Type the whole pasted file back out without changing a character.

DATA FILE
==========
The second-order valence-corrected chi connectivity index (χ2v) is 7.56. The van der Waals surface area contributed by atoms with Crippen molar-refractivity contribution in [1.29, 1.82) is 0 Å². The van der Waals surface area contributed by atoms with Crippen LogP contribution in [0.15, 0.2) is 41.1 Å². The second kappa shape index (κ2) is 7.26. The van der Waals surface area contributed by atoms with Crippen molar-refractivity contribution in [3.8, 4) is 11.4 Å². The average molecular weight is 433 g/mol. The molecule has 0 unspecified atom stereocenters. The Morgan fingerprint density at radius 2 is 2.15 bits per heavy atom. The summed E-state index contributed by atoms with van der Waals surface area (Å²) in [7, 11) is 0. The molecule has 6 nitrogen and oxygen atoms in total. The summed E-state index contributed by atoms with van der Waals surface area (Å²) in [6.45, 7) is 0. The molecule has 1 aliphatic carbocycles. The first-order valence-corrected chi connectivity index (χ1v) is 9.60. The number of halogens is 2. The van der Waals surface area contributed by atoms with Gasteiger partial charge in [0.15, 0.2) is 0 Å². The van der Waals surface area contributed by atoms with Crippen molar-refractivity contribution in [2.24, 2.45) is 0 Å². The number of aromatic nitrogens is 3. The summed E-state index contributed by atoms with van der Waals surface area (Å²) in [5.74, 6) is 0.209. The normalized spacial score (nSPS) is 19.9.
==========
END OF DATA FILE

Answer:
The second-order valence-corrected chi connectivity index (χ2v) is 7.56. The van der Waals surface area contributed by atoms with Crippen molar-refractivity contribution in [1.29, 1.82) is 0 Å². The van der Waals surface area contributed by atoms with Crippen LogP contribution in [0.15, 0.2) is 41.1 Å². The second kappa shape index (κ2) is 7.26. The van der Waals surface area contributed by atoms with Crippen molar-refractivity contribution in [3.8, 4) is 11.4 Å². The average molecular weight is 433 g/mol. The molecule has 0 unspecified atom stereocenters. The Morgan fingerprint density at radius 2 is 2.15 bits per heavy atom. The summed E-state index contributed by atoms with van der Waals surface area (Å²) in [7, 11) is 0. The molecule has 6 nitrogen and oxygen atoms in total. The summed E-state index contributed by atoms with van der Waals surface area (Å²) in [6.45, 7) is 0. The molecule has 1 aliphatic carbocycles. The first-order valence-corrected chi connectivity index (χ1v) is 9.60. The number of halogens is 2. The van der Waals surface area contributed by atoms with Gasteiger partial charge in [0.15, 0.2) is 0 Å². The van der Waals surface area contributed by atoms with Crippen molar-refractivity contribution in [2.24, 2.45) is 0 Å². The number of aromatic nitrogens is 3. The summed E-state index contributed by atoms with van der Waals surface area (Å²) in [5.74, 6) is 0.209. The normalized spacial score (nSPS) is 19.9.